After Madame Walska’s death in 1984, Lotusland became a nonprofit botanical garden and opened to the public in 1993. The garden, which is divided into separate sections highlighting roses, cactus, palm trees and of course, lotuses, requires nine full-time gardeners. The Madame wasn’t a fan of traditional flowers that you could wear on your chest or use in beautiful floral arrangements. She saw beauty in the unusual and rare plants of the world and was a collector of succulents decades before it was trendy. Let’s take a tour of the cacti and euphorbias garden.
Among the first changes Madame Walska made after purchasing Lotusland in 1941 was to add cactus, succulent, and euphorbia plantings to beds in front of her new residence.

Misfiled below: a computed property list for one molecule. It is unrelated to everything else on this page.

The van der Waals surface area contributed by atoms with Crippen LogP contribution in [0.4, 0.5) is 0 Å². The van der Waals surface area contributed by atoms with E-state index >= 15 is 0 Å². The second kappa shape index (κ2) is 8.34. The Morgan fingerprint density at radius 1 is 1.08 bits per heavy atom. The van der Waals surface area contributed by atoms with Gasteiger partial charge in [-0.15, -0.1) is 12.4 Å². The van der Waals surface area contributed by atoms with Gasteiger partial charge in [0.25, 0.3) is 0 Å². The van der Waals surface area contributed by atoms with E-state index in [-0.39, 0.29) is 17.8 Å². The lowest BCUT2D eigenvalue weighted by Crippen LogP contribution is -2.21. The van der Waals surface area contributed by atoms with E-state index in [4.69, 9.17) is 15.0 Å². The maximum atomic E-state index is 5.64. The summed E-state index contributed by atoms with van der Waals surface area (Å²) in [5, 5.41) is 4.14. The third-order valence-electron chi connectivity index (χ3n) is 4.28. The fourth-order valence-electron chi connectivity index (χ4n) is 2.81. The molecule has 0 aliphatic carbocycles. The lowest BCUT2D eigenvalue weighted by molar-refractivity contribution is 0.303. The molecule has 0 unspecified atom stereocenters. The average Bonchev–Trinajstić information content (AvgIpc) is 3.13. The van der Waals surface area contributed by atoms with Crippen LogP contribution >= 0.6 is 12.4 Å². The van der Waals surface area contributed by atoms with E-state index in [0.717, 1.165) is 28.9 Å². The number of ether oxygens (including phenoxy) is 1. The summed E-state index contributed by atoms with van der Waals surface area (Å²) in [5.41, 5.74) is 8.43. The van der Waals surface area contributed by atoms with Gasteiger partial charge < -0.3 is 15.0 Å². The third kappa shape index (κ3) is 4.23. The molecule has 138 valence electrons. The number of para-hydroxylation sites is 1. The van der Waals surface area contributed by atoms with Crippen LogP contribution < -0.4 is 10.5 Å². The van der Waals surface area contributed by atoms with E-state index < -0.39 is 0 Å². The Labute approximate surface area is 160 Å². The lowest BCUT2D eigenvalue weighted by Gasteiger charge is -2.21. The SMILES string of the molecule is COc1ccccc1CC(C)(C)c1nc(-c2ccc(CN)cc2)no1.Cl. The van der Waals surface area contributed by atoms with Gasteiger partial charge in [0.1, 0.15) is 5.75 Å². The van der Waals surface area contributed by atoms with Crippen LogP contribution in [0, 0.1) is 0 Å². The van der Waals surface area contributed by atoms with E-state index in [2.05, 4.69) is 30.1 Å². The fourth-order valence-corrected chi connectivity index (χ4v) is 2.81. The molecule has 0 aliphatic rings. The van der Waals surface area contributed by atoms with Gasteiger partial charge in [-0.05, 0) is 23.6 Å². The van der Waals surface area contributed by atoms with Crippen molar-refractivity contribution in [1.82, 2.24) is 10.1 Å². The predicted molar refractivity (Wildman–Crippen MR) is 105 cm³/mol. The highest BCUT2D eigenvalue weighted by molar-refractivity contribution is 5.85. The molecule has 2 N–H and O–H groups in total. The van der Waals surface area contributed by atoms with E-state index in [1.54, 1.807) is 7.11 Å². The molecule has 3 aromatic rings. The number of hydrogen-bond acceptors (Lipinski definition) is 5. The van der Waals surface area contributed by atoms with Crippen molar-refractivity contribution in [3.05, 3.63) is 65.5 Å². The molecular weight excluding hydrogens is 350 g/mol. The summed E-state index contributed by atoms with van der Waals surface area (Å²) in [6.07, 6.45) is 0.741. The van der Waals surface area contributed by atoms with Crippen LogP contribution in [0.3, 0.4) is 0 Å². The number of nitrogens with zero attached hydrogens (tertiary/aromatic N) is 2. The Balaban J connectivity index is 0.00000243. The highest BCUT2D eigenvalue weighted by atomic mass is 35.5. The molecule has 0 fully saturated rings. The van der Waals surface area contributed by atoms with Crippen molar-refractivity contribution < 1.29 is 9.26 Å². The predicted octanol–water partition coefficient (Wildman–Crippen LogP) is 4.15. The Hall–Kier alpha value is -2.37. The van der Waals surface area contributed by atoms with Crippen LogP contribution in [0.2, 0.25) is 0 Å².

She was fascinated with desert plants.
One side of the drive is planted with cacti, which are new world plants, and the other is planted in succulent euphorbias from the old world.
Masses of golden barrel cactus (Echinocactus grusonii) and large weeping Euphorbia ingens flank the entrance to the house.
Cactus, succulent, and euphorbia plantings reflect her design style.
Succulents are low maintenance and easy to care for.
Next week, a few more photographic gems of Lotusland to share with you and I hope I inspired you to visit this magnificent garden.
My aunt was famous for many things. Famous for her jewelry, famous for her costumes, famous for her great beauty, famous for her husbands. And now famous for her garden. – Hania Tallmadge